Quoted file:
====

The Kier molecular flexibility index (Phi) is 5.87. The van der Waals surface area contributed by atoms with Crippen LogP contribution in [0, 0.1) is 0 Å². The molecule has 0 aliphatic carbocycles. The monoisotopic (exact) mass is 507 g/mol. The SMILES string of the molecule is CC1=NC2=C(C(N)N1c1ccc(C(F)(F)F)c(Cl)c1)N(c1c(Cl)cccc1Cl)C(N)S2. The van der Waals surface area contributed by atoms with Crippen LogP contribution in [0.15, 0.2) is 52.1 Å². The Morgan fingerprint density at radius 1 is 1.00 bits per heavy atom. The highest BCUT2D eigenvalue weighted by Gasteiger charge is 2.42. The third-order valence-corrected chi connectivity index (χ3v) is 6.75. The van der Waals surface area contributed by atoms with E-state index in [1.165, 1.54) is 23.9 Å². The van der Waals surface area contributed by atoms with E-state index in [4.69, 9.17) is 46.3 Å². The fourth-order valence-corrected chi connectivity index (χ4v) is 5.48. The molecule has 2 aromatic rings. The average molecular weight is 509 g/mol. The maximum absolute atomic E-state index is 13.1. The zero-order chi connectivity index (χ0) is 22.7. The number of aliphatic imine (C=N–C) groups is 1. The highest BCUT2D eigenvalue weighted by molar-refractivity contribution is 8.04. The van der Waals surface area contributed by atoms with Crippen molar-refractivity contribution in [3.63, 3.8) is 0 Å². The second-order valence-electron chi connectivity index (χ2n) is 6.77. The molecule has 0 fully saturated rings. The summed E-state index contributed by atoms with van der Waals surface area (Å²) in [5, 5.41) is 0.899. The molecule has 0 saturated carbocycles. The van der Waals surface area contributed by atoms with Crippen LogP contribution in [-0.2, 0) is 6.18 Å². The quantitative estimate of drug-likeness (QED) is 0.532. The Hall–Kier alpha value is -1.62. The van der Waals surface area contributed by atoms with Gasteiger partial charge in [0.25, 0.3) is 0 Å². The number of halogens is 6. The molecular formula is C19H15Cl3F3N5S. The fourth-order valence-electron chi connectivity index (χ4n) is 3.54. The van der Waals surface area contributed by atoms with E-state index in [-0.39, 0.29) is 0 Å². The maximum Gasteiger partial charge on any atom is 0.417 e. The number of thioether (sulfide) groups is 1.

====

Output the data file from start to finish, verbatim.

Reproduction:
The Kier molecular flexibility index (Phi) is 5.87. The van der Waals surface area contributed by atoms with Crippen LogP contribution in [0, 0.1) is 0 Å². The molecule has 0 aliphatic carbocycles. The monoisotopic (exact) mass is 507 g/mol. The SMILES string of the molecule is CC1=NC2=C(C(N)N1c1ccc(C(F)(F)F)c(Cl)c1)N(c1c(Cl)cccc1Cl)C(N)S2. The van der Waals surface area contributed by atoms with Crippen LogP contribution in [0.15, 0.2) is 52.1 Å². The Morgan fingerprint density at radius 1 is 1.00 bits per heavy atom. The highest BCUT2D eigenvalue weighted by Gasteiger charge is 2.42. The third-order valence-corrected chi connectivity index (χ3v) is 6.75. The van der Waals surface area contributed by atoms with E-state index in [1.165, 1.54) is 23.9 Å². The van der Waals surface area contributed by atoms with E-state index in [4.69, 9.17) is 46.3 Å². The fourth-order valence-corrected chi connectivity index (χ4v) is 5.48. The molecule has 2 aromatic rings. The average molecular weight is 509 g/mol. The maximum absolute atomic E-state index is 13.1. The zero-order chi connectivity index (χ0) is 22.7. The number of aliphatic imine (C=N–C) groups is 1. The highest BCUT2D eigenvalue weighted by molar-refractivity contribution is 8.04. The van der Waals surface area contributed by atoms with Crippen molar-refractivity contribution in [3.63, 3.8) is 0 Å². The second-order valence-electron chi connectivity index (χ2n) is 6.77. The molecule has 0 fully saturated rings. The summed E-state index contributed by atoms with van der Waals surface area (Å²) in [5, 5.41) is 0.899. The molecule has 0 saturated carbocycles. The van der Waals surface area contributed by atoms with Crippen LogP contribution in [-0.2, 0) is 6.18 Å². The quantitative estimate of drug-likeness (QED) is 0.532. The Hall–Kier alpha value is -1.62. The van der Waals surface area contributed by atoms with Gasteiger partial charge in [0.25, 0.3) is 0 Å². The number of halogens is 6. The molecular formula is C19H15Cl3F3N5S. The fourth-order valence-electron chi connectivity index (χ4n) is 3.54. The van der Waals surface area contributed by atoms with E-state index in [-0.39, 0.29) is 0 Å². The maximum Gasteiger partial charge on any atom is 0.417 e. The number of thioether (sulfide) groups is 1.